(Image credit: Getty images/ Unknown)

The Omni Calculator uses the 2011 Compendium of Physical Activities and estimates jump rope calorie burn based on weight, minutes jumped, and jump rate (jumps per minute). A person weighing 60kg (132 pounds) could burn roughly 120-130 calories per 10 minutes of jumping rope and around 200 calories per 15 minutes. 

Using the same metrics for running based on distance, weight, and speed, the estimated calorie burn for an outdoor 5km run (taking around 30 minutes for the average runner) sits around 160 calories. So if you tot up the maths, two 10-minute jump rope workouts could help you burn between 200-300 calories, whereas a 20-30 minute run would burn less. 

How to burn more calories 

If you want to burn more calories while running, try running uphill and outdoors. Omni Calculator adds that many experts suggest a person of average weight burns 100 calories running a mile which could increase if you weigh more. Interestingly, calorie burn doesn’t necessarily increase with speed because running efficiency also improves. 

According to Cox and the team at Elite SRS, you can expect to burn more calories jumping rope if you adopt high-intensity style training like Tabata — this is our favorite dumbbell Tabata workout to add jump rope into. Adding bodyweight exercises like squats and burpees between rounds can offer an intense burst that will tap into fat burn and boost metabolism for hours after, compared with steady-state running.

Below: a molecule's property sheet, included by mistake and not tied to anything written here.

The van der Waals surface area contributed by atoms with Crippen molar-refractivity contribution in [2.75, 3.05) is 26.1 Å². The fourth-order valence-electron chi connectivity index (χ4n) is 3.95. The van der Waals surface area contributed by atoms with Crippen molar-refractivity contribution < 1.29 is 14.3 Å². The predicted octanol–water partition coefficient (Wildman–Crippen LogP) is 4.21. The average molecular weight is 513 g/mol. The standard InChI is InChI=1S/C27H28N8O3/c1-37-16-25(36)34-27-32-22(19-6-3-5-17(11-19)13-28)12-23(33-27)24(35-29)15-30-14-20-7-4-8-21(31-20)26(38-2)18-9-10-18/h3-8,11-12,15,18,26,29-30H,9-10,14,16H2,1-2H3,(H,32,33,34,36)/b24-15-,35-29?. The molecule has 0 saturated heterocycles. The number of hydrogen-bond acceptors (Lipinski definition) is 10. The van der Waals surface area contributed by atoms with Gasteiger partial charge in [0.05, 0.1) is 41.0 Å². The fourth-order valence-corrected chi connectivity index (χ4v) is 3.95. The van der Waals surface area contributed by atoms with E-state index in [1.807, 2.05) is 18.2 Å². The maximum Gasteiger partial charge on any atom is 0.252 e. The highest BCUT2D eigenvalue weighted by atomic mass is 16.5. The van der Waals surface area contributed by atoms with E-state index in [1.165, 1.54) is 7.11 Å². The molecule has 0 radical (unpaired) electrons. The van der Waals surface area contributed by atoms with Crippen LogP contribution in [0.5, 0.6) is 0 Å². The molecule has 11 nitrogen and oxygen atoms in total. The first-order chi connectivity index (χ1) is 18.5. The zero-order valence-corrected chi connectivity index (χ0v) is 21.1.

Cardio aside, weighted jump ropes incorporate strength training into your program by working your muscles harder and further increasing calorie burn. If fat loss is your goal, research by Atkinson and Reilly suggests that saving any cardio for your morning workouts could encourage fat metabolism. Early doors, cortisol and testosterone peak while glucose and insulin drop, so your body may favor fat stores as an energy source!

Our verdict? Running and jumping rope are very different exercises packing their own wealth of benefits, but if you're looking to burn calories fast, jumping rope could deliver quicker results. 

Jump rope workout 

Try this spicy 16-minute jump rope HIIT workout by the Elite SRS team to blitz calories. It’s suitable for a beginner’s jump rope workout, but whatever your experience level, this could get Rocky himself sweating.

The routine forms four 4-minute AMRAPs (as many rounds as possible) with a one-minute rest between exercise blocks. Aim for 50-75 jumps (depending on your ability) with your jump rope, followed by a set number of reps of your bodyweight exercise, repeated as many times as you can in four minutes. Bodyweight exercises include squats, push-up shoulder taps, alternating V-ups, and burpees. 

Check out the video for tips on perfect form and a step-by-step of the full workout before you get started. 

More from Tom's Guide

Sam Hopes
Senior Staff Writer - Fitness

Sam Hopes is a level III qualified fitness trainer, level II reiki practitioner, and senior fitness writer at Future PLC, the publisher of Tom's Guide. She is also about to undertake her Yoga For Athletes training course. Having trained to work with mind and body, Sam is a big advocate of using mindfulness techniques in sport and fitness, and their impact on performance. She’s also passionate about the fundamentals of training and building sustainable training methods.  When she's not writing up her experiences with the latest fitness tech and workouts, you’ll find her writing about nutrition, sleep, recovery, and wellness.